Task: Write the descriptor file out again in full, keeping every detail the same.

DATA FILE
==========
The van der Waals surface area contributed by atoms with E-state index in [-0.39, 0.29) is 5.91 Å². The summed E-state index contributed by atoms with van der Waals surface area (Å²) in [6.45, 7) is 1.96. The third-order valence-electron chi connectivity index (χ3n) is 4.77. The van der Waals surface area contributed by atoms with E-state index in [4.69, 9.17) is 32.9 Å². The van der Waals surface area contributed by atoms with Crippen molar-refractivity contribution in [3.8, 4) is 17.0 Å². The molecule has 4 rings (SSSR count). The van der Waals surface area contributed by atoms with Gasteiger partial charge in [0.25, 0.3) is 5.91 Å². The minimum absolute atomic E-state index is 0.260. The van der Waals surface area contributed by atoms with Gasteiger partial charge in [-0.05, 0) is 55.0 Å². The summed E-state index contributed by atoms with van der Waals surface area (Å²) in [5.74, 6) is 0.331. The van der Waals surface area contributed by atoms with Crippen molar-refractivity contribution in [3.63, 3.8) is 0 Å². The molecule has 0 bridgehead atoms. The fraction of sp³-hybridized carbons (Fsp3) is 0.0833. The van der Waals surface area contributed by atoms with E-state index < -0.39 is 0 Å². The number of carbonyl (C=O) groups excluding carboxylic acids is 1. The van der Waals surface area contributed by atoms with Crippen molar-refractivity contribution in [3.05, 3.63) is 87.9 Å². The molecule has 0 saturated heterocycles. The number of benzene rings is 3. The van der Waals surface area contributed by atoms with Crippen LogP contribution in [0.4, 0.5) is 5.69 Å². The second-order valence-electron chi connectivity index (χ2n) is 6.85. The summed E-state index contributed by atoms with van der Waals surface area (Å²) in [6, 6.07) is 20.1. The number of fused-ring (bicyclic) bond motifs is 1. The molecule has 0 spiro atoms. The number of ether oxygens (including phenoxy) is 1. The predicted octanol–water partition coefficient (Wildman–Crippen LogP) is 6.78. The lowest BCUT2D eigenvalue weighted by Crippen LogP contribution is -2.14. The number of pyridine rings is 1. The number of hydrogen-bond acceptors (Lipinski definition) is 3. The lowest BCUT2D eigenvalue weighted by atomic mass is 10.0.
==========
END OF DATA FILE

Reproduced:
The van der Waals surface area contributed by atoms with E-state index in [-0.39, 0.29) is 5.91 Å². The summed E-state index contributed by atoms with van der Waals surface area (Å²) in [6.45, 7) is 1.96. The third-order valence-electron chi connectivity index (χ3n) is 4.77. The van der Waals surface area contributed by atoms with E-state index in [4.69, 9.17) is 32.9 Å². The van der Waals surface area contributed by atoms with Crippen molar-refractivity contribution in [3.8, 4) is 17.0 Å². The molecule has 4 rings (SSSR count). The van der Waals surface area contributed by atoms with Gasteiger partial charge in [0.25, 0.3) is 5.91 Å². The minimum absolute atomic E-state index is 0.260. The van der Waals surface area contributed by atoms with Gasteiger partial charge in [-0.05, 0) is 55.0 Å². The summed E-state index contributed by atoms with van der Waals surface area (Å²) in [5.74, 6) is 0.331. The van der Waals surface area contributed by atoms with Crippen molar-refractivity contribution in [3.63, 3.8) is 0 Å². The molecule has 0 bridgehead atoms. The fraction of sp³-hybridized carbons (Fsp3) is 0.0833. The van der Waals surface area contributed by atoms with E-state index < -0.39 is 0 Å². The number of carbonyl (C=O) groups excluding carboxylic acids is 1. The van der Waals surface area contributed by atoms with Crippen molar-refractivity contribution in [3.05, 3.63) is 87.9 Å². The molecule has 0 saturated heterocycles. The number of benzene rings is 3. The van der Waals surface area contributed by atoms with Crippen LogP contribution in [0.4, 0.5) is 5.69 Å². The second-order valence-electron chi connectivity index (χ2n) is 6.85. The summed E-state index contributed by atoms with van der Waals surface area (Å²) in [6, 6.07) is 20.1. The number of fused-ring (bicyclic) bond motifs is 1. The molecule has 0 spiro atoms. The number of ether oxygens (including phenoxy) is 1. The predicted octanol–water partition coefficient (Wildman–Crippen LogP) is 6.78. The lowest BCUT2D eigenvalue weighted by Crippen LogP contribution is -2.14. The number of pyridine rings is 1. The number of hydrogen-bond acceptors (Lipinski definition) is 3. The lowest BCUT2D eigenvalue weighted by atomic mass is 10.0.